Camera - UI and Video Quality

The cameras on SGS2 get a sizable upgrade from the previous generation. To start, SGS1 shipped with a 5 MP rear facing camera with AF, and VGA front front facing camera, (though the USA variants only got one when SGS4G packed one), and devices that are essentially SGS at their core have since shipped with them, and sometimes with flash.

SGS2, however, includes an 8 MP rear facing camera with LED flash and autofocus, and a 2 MP front facing camera. Thus far it appears as though things are going to be considerably more constant across SGS2 variants, with all three USA-bound variants including the same specs on paper at least.

I suppose a good a place as any to start is the camera UI, which gets a significant revamping in SGS2. The UI is much cleaner and looks more mature, with less of the bubbly rounded edges and more of a clean square look. There’s also no toggling UI elements on and off for a ‘lite’ view, you get this and this only. The bottom or right bar mirrors iOS’ camera application, with a toggle for photo and video, preview on the other side, and rectangular capture button in the center.

Tapping anywhere in the preview does an autofocus for that region, though auto exposure is either done by center metering, spot, or a matrix - tapping doesn’t change that.

You can long-press on either of the two top left icons (switch cameras, change flash) and add two more shortcuts. The settings button on the bottom left brings up an overlay with more capture options, which there is a wealth of.

Self shot functionality, flash, shooting modes, scene modes, exposure, focus modes (auto, macro, or face), resolution, white balance, ISO, metering, outdoor visiblity (an mDNIe toggle), anti-shake (electronic), auto contrast, blink detection, image quality, GPS, and storage location, phew - anyone still with me? That’s about everything, and I’d encourage checking out the gallery for a tour of all of it.

Switching to video mode keeps much the same settings, just with the differences you’d expect to accommodate video. Video capture resolutions include VGA, 480p, 720p, and 1080p, flash is either on or off, and there are fewer shooting modes. For some reason, the SGS2 uses 480p by default instead of 720p or 1080p, honestly I don’t know why anyone would use anything but those two higher settings.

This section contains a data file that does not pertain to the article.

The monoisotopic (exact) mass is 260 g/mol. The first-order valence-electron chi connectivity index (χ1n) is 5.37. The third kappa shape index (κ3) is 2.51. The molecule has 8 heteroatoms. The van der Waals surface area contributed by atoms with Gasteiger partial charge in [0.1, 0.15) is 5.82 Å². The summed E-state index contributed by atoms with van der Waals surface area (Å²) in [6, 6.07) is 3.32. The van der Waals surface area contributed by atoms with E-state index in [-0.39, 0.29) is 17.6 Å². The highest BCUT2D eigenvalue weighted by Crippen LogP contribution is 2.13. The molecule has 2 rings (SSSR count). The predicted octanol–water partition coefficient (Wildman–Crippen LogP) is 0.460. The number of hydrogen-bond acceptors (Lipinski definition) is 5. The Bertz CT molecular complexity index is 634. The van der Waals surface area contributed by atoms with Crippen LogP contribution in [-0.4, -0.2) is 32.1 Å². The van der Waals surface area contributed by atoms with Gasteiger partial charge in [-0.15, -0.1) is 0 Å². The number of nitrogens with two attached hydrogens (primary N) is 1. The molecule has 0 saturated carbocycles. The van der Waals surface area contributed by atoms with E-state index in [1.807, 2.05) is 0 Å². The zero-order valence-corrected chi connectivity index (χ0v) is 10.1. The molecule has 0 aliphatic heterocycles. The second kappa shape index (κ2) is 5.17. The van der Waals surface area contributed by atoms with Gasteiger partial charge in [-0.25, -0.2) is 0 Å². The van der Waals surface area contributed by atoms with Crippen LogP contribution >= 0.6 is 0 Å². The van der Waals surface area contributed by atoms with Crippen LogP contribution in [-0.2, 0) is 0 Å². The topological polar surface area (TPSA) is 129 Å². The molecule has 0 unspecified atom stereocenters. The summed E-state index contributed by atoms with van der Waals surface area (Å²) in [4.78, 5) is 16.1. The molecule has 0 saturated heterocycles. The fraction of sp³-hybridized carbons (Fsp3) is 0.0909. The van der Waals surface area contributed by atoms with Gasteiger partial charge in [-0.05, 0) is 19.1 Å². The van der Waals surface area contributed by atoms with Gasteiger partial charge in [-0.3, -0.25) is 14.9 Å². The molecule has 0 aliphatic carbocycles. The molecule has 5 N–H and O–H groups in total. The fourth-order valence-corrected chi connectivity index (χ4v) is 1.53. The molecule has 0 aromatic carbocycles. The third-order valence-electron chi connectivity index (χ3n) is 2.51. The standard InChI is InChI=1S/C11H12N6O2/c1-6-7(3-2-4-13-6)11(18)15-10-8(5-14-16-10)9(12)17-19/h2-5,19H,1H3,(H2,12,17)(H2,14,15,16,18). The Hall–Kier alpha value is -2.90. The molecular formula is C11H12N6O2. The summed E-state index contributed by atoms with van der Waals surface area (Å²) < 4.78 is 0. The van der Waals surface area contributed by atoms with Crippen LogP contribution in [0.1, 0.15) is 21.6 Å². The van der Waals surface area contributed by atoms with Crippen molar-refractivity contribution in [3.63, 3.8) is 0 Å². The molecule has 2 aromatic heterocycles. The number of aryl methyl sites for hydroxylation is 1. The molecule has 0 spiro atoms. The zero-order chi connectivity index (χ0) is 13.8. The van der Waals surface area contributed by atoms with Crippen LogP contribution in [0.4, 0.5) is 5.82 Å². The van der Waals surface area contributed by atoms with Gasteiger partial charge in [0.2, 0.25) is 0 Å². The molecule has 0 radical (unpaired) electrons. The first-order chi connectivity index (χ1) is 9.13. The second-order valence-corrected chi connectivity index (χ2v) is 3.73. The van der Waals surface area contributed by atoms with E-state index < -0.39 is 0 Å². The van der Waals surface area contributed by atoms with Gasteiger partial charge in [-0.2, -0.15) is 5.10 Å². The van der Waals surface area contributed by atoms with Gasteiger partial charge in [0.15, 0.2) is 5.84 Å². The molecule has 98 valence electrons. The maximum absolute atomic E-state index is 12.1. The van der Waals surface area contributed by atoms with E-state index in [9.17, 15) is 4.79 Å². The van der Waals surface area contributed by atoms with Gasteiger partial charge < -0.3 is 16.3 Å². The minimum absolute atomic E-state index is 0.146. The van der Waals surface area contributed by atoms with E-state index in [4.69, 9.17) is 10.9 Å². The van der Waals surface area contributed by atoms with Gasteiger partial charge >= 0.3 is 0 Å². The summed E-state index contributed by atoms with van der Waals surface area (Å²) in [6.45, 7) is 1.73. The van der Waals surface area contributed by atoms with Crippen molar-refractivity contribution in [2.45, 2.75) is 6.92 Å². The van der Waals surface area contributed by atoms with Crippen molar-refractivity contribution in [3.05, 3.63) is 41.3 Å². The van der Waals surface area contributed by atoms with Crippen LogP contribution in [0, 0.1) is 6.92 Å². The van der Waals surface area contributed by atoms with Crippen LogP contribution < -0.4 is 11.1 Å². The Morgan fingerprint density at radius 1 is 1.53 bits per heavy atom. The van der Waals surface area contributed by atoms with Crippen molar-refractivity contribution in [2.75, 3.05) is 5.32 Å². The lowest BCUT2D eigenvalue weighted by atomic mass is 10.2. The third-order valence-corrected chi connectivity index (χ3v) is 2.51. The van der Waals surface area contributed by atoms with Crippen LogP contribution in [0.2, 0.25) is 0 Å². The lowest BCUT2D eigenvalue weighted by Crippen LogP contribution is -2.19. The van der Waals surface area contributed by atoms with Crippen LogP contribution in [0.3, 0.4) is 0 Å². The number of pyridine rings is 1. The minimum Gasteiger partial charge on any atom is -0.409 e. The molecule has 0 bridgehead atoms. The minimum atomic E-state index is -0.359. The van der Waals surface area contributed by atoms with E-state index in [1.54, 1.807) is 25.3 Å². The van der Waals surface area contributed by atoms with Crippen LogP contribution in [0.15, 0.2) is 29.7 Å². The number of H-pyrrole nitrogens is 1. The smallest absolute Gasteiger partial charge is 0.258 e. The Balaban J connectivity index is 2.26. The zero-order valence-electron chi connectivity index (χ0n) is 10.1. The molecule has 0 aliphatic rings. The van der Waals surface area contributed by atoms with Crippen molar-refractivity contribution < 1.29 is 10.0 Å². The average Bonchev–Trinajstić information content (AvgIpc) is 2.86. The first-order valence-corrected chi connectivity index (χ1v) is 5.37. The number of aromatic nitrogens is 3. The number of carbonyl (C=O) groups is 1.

The UI also correspondingly goes transparent to accommodate the 16:9 aspect ratio of these modes, though it doesn’t disappear or go away fully.

I suppose that’s as good a time as any to talk about video quality on SGS2. The device has continual autofocus, which you can see working in our test videos. We’ve done the usual thing and taken videos at the bench location with a reference Canon Vixia HF20 alongside the phone-under-test on a dual-camera bracket. I’ve taken comparison video from the camcorder and the SGS2 and uploaded the lot to YouTube, in addition to putting zipped up copies on the server (415.1 MB) for interested parties to download and see without the YouTube transcode.

In 1080p mode, SGS2 records 1080p30 video in H.264 High Profile with 1 reference frame at 17.0 Mbps. This is 2 Mbps above the Droid 3’s 15 Mbps High Profile 1080p video which we were a fan of, and it now appears that Exynos 4210 has just as competent of a hardware encoder as OMAP 4430, supporting high profile features and delivering high bitrate at the same time. Audio however is just single channel AAC at 60 Kbps, which is disappointing considering the SGS2 has two microphones, though it appears that top mic is used exclusively for Audience.

Subjectively the 1080p30 video shot on SGS2 looks like the best we’ve seen so far, there’s no blocking in the dark regions, great high spatial frequency detail, and really nothing to complain about. Exynos also supports 16x16, 8x8, 4x4, and 8x16 DCTs, but only encodes with backward references and one reference frame (much like OMAP4’s encoder). The point is that there’s still room for even better encoder efficiency which would come from encoders that use 2–4 reference frames and forward references. Sadly such encoders probably won’t be around for a while however.

The 720p30 preset records at 12.0 Mbps with the same encoding features as 1080p, meaning its encoding is of similar quality at this preset.

There’s a difference in crop factor that takes place when switching between 720p and 1080p shooting modes. 1080p clearly puts the sensor in a mode where it only reports a square 1920x1080 shaped region back, whereas 720p appears to perhaps use a 2x2 binning, and 480p or lower resolutions appear to just decimate the full sensor output. The result is that as you move to lower video resolutions, you get a wider field of view.

Samsung Galaxy S 2 - 720p Sample
 
Samsung Galaxy S 2 - 1080p Sample
 
Canon Vixia HF20 - Reference Sample